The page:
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Arizona Briefs Collection

Which courts and types of cases does the library have?

The Law Library holds briefs from the Arizona Supreme Court and the Arizona Court of Appeals, Division One.  Our print and microform collections are incomplete and no longer updated.  

Where are the briefs located?

Bound briefs are shelved by court and are located in the Stacks Collection on the 6th floor.  Briefs on microfilm are arranged by court and case type and are located on the 3rd floor.  Check the library catalog record for holdings by selecting the type of case below.

Bound Briefs

Arizona Supreme Court

Arizona Court of Appeals, Division One (Phoenix)

Microfilm

Arizona Supreme Court

Arizona Court of Appeals, Division One (Phoenix)

Whom do I contact if I am looking for a brief that is not in your collection?

The clerk of each court is the best person to contact.

  • Supreme Court — 602-452-3396
  • Court of Appeals, Division One (Phoenix) — 602-542-4281
  • Court of Appeals, Division Two (Tucson) — 520-628-6954 

How are the briefs arranged on the microfilm rolls?

Primarily, the briefs are arranged by docket number. To find the docket number of a case, find the opinion in the Arizona Reports or Pacific Reporter. The docket number is listed in the preliminary information at the beginning of the opinion. For recent Arizona Court of Appeals cases, you may also find the docket numbers on the courts' web sites (Division One; Division Two).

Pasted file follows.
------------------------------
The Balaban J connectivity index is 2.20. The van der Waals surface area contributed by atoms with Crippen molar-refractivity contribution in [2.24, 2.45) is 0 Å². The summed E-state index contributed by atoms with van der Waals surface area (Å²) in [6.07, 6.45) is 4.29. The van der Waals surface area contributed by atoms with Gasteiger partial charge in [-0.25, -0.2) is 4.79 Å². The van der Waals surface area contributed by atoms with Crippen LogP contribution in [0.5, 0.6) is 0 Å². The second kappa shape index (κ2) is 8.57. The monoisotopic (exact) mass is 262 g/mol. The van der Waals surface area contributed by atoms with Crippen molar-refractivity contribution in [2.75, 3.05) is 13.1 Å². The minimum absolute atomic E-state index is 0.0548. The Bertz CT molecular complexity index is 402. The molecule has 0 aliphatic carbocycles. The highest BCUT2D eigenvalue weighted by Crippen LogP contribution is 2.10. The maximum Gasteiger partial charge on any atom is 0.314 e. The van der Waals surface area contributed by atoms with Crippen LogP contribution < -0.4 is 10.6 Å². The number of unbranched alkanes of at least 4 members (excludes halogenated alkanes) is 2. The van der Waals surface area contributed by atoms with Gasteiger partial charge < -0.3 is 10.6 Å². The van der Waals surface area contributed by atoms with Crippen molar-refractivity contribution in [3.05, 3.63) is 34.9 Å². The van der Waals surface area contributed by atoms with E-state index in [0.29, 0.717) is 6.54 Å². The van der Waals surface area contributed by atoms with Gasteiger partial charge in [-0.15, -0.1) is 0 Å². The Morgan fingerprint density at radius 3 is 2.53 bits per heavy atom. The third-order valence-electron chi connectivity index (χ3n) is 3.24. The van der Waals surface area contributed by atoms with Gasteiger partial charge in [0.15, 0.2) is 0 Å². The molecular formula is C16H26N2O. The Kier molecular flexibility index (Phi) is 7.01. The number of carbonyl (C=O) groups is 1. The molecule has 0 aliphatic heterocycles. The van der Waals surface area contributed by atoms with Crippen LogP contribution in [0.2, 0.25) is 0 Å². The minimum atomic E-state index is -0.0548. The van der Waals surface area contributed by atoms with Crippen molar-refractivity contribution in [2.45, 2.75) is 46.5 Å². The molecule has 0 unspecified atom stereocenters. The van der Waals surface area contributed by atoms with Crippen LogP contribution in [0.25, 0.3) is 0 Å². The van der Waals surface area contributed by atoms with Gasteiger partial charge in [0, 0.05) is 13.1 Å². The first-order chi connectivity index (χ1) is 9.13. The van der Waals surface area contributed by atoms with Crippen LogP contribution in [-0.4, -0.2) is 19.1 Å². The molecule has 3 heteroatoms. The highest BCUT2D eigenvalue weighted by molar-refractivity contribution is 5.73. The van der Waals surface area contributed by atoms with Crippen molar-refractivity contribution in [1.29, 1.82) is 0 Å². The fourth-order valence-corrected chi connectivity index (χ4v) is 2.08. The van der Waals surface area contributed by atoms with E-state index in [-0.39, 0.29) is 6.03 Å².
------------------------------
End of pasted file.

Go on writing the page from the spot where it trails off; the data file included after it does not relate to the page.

Unfortunately, the docket number ranges printed on the microfilm boxes are erratic. For example, Box 1 may show #400–425 on the label but only contain scattered briefs in that docket range. Box 2 may show #415–430 on the label and contain earlier briefs that were not available for filming with Box 1. The docket number ranges on the boxes are meant to be guidelines rather than an accurate range for what is on the film.

What do the various parts of a docket number mean?

Supreme Court:
  • Examples:
    • CR 96-1495
    • HC 97-958

    The CR in the first example tells you that this is a criminal case.
    The HC in the second example tells you that this is a habeas corpus case.

    The complete list of abbreviations is:

    CV or CIV (civil)
    CR (criminal)
    HC (habeas corpus)
    IC (industrial commission)
    MH (mental health)
    CC (corporation commission)
    TX (tax court)
    SA (special action)
    SB (state bar)
    UB (unemployment benefits)

    The 96 in the first example (CR 96-1495) means that this is a 1996 case. The 1495 is the unique number assigned to this case.

  • Prior to 1986, Supreme Court docket numbers did not contain either a case type or year designation, only a unique number that was sometimes followed by an abbreviation; e.g., No. 15948 PR.
Court of Appeals:
  • Examples:
    • 1 CA-CV 95-0587
    • 2 CA-SA 89-338

    1 CA in the first example means Court of Appeals, Division 1 (Phoenix).
    2 CA in the second example means Court of Appeals, Division 2 (Tucson).

    CV in the first example tells you that this is a civil case.
    SA in the second example tells you that this is a special action case.
    For a complete list of abbreviations, see the Supreme Court section above.

    95 in the first example is the year 1995, and 89 in the second example is the year 1989.

    0587 in the first example is the unique number assigned to the case. 338 is the second case's unique number.

  • Prior to 1988, docket numbers did not contain a year designation; e.g., 1 CA-CV 8876.